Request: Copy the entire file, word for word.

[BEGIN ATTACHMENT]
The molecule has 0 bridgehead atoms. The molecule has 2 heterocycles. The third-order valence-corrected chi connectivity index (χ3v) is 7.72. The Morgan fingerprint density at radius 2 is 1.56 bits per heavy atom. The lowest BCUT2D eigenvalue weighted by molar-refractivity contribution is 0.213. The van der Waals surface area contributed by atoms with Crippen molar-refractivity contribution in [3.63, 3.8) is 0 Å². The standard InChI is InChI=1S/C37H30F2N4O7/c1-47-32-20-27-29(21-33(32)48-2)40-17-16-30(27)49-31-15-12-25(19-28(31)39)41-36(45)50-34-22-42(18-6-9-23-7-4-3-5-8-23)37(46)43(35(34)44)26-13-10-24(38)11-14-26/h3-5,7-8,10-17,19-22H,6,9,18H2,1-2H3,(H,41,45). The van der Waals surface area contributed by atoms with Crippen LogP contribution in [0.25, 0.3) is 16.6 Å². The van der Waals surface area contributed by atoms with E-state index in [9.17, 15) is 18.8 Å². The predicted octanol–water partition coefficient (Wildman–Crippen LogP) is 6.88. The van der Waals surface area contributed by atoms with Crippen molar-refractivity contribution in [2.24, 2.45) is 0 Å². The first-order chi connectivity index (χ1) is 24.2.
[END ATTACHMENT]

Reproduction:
The molecule has 0 bridgehead atoms. The molecule has 2 heterocycles. The third-order valence-corrected chi connectivity index (χ3v) is 7.72. The Morgan fingerprint density at radius 2 is 1.56 bits per heavy atom. The lowest BCUT2D eigenvalue weighted by molar-refractivity contribution is 0.213. The van der Waals surface area contributed by atoms with Crippen molar-refractivity contribution in [3.63, 3.8) is 0 Å². The standard InChI is InChI=1S/C37H30F2N4O7/c1-47-32-20-27-29(21-33(32)48-2)40-17-16-30(27)49-31-15-12-25(19-28(31)39)41-36(45)50-34-22-42(18-6-9-23-7-4-3-5-8-23)37(46)43(35(34)44)26-13-10-24(38)11-14-26/h3-5,7-8,10-17,19-22H,6,9,18H2,1-2H3,(H,41,45). The van der Waals surface area contributed by atoms with Crippen LogP contribution in [0.25, 0.3) is 16.6 Å². The van der Waals surface area contributed by atoms with E-state index in [9.17, 15) is 18.8 Å². The predicted octanol–water partition coefficient (Wildman–Crippen LogP) is 6.88. The van der Waals surface area contributed by atoms with Crippen molar-refractivity contribution in [2.24, 2.45) is 0 Å². The first-order chi connectivity index (χ1) is 24.2.